Boat sales have skyrocketed in recent years, and it’s no surprise. Boating offers much-needed exercise, stress relief, and quality time with friends and family (or quality alone time for those days when you need to get away from friends and family).
If you’re a business owner, buying a boat can offer tax advantages. If you’re retired, buying a boat gives you an affordable option for really enjoying those golden years. However, before you find yourself in the deep end of the boat buying process, you should give serious consideration to the following questions:
- What is your boat purchase budget?
- What kind of boat buying experience are you looking for?
- How do you plan to use your boat?
- Where will you store your boat?
- Have you budgeted for annual maintenance?
- How will you protect your boat from risks?
What is your boat purchase budget?
There’s a perfect boat for just about every budget. A used boat in good condition can be a great starter boat. It gives you a chance to enter the boating scene, get a feel for it, and decide if it’s for you without the larger price tags that come with new boats.
However, every boat – whether new or used – comes with costs beyond the asking price, as we noted in a recent article on the true cost of boating. When you’re thinking about your boat purchase budget, be sure to factor in the following:
- Financing costs
- Registration, titling, and taxes
- Boat insurance
- Docking or marina fees
- Storage fees
- Fuel costs
- Regular maintenance expenses
- Gear and accessories
What kind of boat buying experience are you looking for?
Obviously, you want to get the most boat for your buck, and you want the boat buying process to be as stress-free as possible. Should you shop around independently and purchase a new boat from a private seller who may offer a great deal, owner financing, and no dealer fees? Or would you be better off paying a knowledgeable boat dealer who can offer a manufacturer’s warranty and greater peace of mind?
That largely depends on the boat dealer and the private seller in question. In either case, do your research upfront to make sure you’re purchasing from a reputable seller, and always get an independent survey of a boat to ensure there are no surprises.
How do you plan to use your boat?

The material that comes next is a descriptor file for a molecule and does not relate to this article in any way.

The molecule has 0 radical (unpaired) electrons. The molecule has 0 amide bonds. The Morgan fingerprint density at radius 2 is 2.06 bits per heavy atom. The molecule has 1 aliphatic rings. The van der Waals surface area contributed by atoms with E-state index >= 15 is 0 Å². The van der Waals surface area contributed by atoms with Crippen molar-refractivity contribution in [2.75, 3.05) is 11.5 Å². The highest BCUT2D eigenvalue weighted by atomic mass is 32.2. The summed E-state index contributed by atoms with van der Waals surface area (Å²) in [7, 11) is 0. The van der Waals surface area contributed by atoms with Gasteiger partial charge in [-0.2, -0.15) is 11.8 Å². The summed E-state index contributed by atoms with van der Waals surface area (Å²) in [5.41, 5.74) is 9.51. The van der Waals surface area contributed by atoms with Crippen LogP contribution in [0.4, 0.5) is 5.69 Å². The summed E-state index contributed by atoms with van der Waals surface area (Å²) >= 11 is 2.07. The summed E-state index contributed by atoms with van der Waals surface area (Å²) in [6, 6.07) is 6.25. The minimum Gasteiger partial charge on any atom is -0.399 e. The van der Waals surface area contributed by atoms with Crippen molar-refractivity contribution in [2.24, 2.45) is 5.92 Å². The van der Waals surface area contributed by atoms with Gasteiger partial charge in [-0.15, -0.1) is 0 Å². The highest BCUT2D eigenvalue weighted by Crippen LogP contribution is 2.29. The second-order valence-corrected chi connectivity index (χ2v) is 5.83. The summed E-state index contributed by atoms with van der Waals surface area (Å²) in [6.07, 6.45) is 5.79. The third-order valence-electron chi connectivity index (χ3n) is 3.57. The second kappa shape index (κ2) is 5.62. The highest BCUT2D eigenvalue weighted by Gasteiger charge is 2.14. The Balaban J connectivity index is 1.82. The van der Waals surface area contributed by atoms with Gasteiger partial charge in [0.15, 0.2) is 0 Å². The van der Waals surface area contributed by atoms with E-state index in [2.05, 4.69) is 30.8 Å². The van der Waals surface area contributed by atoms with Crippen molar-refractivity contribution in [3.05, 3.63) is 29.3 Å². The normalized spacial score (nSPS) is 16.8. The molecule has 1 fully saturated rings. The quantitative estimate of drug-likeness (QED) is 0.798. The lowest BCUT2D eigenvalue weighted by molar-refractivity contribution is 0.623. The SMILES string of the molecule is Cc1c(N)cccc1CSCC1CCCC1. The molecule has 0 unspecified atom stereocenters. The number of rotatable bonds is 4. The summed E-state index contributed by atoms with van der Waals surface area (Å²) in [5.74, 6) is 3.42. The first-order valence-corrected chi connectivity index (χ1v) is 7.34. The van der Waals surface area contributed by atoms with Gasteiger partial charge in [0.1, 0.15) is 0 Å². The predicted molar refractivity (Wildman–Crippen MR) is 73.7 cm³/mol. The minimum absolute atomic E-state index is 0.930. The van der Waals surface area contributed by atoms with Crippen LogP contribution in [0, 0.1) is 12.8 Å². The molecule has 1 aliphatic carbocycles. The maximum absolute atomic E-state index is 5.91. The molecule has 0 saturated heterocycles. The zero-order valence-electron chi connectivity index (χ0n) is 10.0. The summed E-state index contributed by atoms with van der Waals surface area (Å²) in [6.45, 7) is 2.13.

Instead of looking for the perfect boat, look for the right boat for your needs. How you plan to use your new boat will impact decisions about:
- Whether a new boat or used boat is appropriate
- What size boat do you need
- What boat type will best meet your needs
If your goal is fishing on local lakes during fishing season, a trailerable jon boat may be all you need. If you want to impress clients with champagne on the deck of your new boat, you’ll have to spend more to get a boat with all the amenities. If your goal is to spend more time with family, you’ll want to give thought to what your family members enjoy: active watersports, quiet coastal cruising, or something else altogether.
Where will you store your boat?
The type of boat you buy and the amount of time you plan to spend on it will determine the kind of storage you’ll need. You may be able to store a small boat at home. If you plan to live aboard a sailing yacht, you can moor out for very little cost.
Likewise, boat owners who live in warmer climates can keep their boats at a marina year-round, which can be an affordable option depending on your location. If you can only get to your boat a few weekends during the season, you’ll need to consider more protective and costly dry storage.
Pro Boat Tips: If you have to keep your boat at a marina, yacht club, or dry boat storage, start looking for available spots as soon as possible. Boat storage facilities in busy boating areas often have a waiting list.
Have you budgeted for annual maintenance?
Whether you purchase a new boat or a used boat, you can count on annual maintenance. Over time, your systems will become obsolete, fiberglass will need repair, and upholstery and canvas covers will become mildewy.
The general rule of thumb among boaters is that annual maintenance costs are equivalent to about 10% of the cost of the boat when it was new.
A new $30,000 bass boat will cost about $3,000 per year to maintain. For a much older boat or a used boat in need of work, those costs are going to be higher. Likewise, boats that operate in salt waters will require more care over the years as the caustic environment will take a toll on systems and structure.
How will you protect your boat from risks?
As more boaters take to the water with their new boats, the number of boating accidents and injuries has increased by more than 25%, according to the American Boating Association.
Inexperienced boaters, uninsured boaters, and careless veteran boaters can all contribute to costly collisions that take your new boat out of commission.
The average boat insurance claim hovers around $11,000, but a comprehensive insurance policy protects your boat investment from risk, allowing you to cover medical expenses and even the cost of a new boat in some cases.
Consider covering your new purchase with boat insurance created by boaters just like you
If you want to understand the true cost of buying a boat, talk to a seasoned boater. If you want to get a clear picture of the risks associated with boating, talk to someone who spends time on the water boating. If you want insurance tailored to your specific boating needs, talk to the boaters at Ahoy! Insurance.
We’ve combined our passion for boating with our knowledge of insurance and technology to design the most comprehensive, innovative insurance solutions on the market. Our “First Mate” concierge service offers non-intrusive assistance when you need it most, and our mobile app offers support to help prevent risk.